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Format: Paperback
A story about the theft of a diamond seems pretty tame stuff compared to the bloodthirsty standard of today, but the masterful craftsmanship of Wilkie Collins turns a seemingly mundane story into an exciting journey back to the 1840's.
The story is told through a seies of narratives relating to before, during and after the theft. One of my favourite narratives is that of Drusilla Clack, a devout christian who tries to convert anybody and everybody at any opportunity. The book is witty,often very moving and above all mysterious. It is a long story ( I estimate it at over 200,000 words ), but it is worth every word because of the atmospheric and skilful writing. I felt that I knew what it was like to live in England in the mid 1800's and my head was full of vivid pictures of the scenes described by Wilkie Collins.
Definitely one of the most readable and cleverly written books that I have ever read.
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Format: Kindle Edition Verified Purchase
This book by Wilkie Collins was first published in 1868 and is often considered to be the first detective novel. It's the story of the theft of a precious and cursed Indian diamond, the Moonstone, from the room of a young lady, Rachel Verinder, on the very day she inherited it. I found it an enjoyable book and an easy read. It's possible to read a chapter or two a day and not lose the thread of what's going on, although the storyline meanders somewhat with lots of red herrings and cul-de-sacs along the way. And, perhaps not surprisingly, some parts of the plot are rather implausible particularly, I thought, the re-enactment of the taking of the diamond from Rachel's rooms, done to establish how it might have been stolen.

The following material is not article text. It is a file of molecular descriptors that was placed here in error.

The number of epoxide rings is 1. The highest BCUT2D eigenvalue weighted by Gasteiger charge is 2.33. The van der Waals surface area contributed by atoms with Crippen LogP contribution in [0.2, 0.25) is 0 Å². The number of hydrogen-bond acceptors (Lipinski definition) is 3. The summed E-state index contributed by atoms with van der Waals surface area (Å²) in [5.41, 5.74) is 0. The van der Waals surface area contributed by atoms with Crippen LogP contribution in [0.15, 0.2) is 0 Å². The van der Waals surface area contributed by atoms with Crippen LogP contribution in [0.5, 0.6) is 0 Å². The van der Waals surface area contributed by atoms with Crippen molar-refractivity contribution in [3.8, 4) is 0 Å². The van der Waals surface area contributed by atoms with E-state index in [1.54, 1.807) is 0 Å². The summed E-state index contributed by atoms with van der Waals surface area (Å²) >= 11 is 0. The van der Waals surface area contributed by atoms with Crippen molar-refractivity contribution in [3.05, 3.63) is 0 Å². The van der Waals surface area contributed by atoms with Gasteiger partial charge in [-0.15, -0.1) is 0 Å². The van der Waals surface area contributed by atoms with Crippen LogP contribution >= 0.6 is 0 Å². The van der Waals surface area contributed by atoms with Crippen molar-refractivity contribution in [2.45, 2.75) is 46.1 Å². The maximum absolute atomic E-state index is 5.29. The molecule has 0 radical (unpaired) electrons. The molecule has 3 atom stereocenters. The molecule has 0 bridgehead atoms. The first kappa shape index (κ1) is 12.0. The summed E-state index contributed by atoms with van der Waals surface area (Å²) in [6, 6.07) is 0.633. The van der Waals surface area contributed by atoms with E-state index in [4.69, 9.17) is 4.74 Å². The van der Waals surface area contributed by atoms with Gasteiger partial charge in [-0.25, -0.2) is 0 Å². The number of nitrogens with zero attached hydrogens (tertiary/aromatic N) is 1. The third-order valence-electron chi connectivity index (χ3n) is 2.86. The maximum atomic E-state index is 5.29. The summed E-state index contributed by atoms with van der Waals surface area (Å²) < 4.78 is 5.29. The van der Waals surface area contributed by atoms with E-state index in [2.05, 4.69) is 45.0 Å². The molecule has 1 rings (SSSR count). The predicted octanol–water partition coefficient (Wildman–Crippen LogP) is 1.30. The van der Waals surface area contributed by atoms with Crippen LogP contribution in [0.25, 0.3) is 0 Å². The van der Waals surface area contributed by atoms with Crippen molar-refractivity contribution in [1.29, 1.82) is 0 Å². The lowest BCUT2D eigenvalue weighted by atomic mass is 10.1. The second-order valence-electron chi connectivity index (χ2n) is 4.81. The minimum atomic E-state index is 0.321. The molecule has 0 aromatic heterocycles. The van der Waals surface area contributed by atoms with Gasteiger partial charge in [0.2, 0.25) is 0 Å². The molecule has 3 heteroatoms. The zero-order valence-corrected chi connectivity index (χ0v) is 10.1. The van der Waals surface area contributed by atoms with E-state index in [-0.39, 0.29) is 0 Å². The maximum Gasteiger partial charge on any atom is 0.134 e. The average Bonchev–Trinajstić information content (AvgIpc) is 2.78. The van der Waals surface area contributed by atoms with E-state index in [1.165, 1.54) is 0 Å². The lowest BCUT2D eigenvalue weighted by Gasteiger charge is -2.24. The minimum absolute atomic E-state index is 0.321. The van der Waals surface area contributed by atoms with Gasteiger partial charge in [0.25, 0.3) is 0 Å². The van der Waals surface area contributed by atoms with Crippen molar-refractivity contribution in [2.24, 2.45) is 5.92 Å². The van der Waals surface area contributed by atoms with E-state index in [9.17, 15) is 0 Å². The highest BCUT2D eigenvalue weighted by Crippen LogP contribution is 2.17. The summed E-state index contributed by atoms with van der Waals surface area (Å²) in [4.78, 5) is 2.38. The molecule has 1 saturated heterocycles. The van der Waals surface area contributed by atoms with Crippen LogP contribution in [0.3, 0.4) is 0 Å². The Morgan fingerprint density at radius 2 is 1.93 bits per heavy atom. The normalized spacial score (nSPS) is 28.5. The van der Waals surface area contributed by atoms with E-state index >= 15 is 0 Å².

The format of the book is very similar to Collins' earlier novel, The Woman in White, in that it is an epistolary novel with multiple narrators, each telling part of the story, and each confining himself (or herself) to what they knew from their own knowledge. Collins had legal training and this method of presenting the story is somewhat akin to witnesses giving their accounts in a court room. The characters, especially the narrators, are well developed so that their individual personalities shine through. For example, one of the main narrators, Gabriel Betteredge, an aged and long-serving servant to the Verinder family, comes across as a fine upstanding, honest man, with a dry sense of humour, an air of cynicism, and with wisdom beyond his station in life. Rachel's relative, Miss Clack, on the other hand, is shown to be a interfering busybody and a religious zealot.

My main criticism, and the reason it only gets four stars and not five, is that the novel is very long and the story could have been told in half the number of pages.